Snap Inc., plans to spend $400 million a year on Google Cloud services over the next five years, according to documents filed Thursday in connection with the company’s planned initial public offering.
In the S-1 filing, Snap detailed the new contract, which was signed January 30, 2017. Under its terms, Snap, formerly known as Snapchat, agreed to buy at least $400 million worth of Google (GOOG) cloud services every year for the term of the deal. There is some wiggle room in there: For the first four years, 15% of the spending can be deferred until the following year.
Google, like Amazon Web Services (AMZN), aggregates massive numbers of servers and rents them out to customers from its own data centers.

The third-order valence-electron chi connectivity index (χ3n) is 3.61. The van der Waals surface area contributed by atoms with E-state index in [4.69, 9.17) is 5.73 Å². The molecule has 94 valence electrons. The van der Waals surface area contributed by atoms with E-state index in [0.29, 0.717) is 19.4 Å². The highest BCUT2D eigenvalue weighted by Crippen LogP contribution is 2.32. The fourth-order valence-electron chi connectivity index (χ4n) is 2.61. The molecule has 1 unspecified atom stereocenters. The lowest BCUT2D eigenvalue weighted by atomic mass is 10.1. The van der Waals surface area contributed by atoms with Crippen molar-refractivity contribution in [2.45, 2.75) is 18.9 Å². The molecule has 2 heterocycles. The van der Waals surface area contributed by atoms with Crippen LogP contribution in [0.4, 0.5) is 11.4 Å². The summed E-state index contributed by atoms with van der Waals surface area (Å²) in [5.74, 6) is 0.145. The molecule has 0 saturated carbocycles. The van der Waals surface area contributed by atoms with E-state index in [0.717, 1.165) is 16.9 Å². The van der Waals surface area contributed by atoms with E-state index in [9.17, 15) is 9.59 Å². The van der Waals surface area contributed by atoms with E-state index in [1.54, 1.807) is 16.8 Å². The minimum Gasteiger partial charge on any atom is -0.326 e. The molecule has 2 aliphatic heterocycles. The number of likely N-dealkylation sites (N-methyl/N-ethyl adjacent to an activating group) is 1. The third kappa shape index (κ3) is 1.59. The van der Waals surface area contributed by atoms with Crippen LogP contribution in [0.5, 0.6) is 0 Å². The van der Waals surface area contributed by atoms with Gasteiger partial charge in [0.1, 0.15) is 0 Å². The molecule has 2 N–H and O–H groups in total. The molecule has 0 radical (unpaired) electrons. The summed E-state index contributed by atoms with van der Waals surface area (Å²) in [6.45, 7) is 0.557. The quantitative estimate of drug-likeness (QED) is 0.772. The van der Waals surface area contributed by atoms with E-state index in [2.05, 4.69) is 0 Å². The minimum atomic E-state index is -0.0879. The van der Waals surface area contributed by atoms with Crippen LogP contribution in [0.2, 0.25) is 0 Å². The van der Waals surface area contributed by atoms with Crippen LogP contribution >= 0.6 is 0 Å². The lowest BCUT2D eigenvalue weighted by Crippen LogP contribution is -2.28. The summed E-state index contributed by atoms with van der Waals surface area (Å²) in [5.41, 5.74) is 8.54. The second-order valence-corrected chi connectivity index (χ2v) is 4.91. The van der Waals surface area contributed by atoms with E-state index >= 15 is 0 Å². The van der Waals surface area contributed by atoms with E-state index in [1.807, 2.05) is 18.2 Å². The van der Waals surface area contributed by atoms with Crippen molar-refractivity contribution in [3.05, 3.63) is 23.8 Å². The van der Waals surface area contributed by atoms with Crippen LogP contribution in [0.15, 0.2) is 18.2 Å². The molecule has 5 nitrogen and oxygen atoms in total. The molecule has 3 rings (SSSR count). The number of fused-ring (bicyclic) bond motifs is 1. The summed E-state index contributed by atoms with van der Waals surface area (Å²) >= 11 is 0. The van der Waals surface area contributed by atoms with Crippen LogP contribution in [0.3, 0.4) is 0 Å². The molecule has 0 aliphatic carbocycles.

Get Data Sheet, Fortune’s technology newsletter.
Snap, the company behind the popular messaging-and-photo sharing app Snapchat, also said it is negotiating a contract with another unnamed cloud provider to provide back-up infrastructure support. And it may also end up building more of its own infrastructure over time, according to the document.
It’s been public knowledge for some time that Snap uses Google cloud infrastructure to run its operations, but there was little detail on spending levels or contracts prior to the company’s IPO filing. Snap had no additional comment on the filing, and Google declined to comment.
Google’s investment arm is also an investor in Snap.
For more on Snapchat watch:
Los Angeles-based Snap, which claims 158 million active users, will reportedly be valued somewhere in the $20 billion to $25 billion range, which could make it the largest tech IPO since Facebook (FB), a chief competitor that went public five years ago.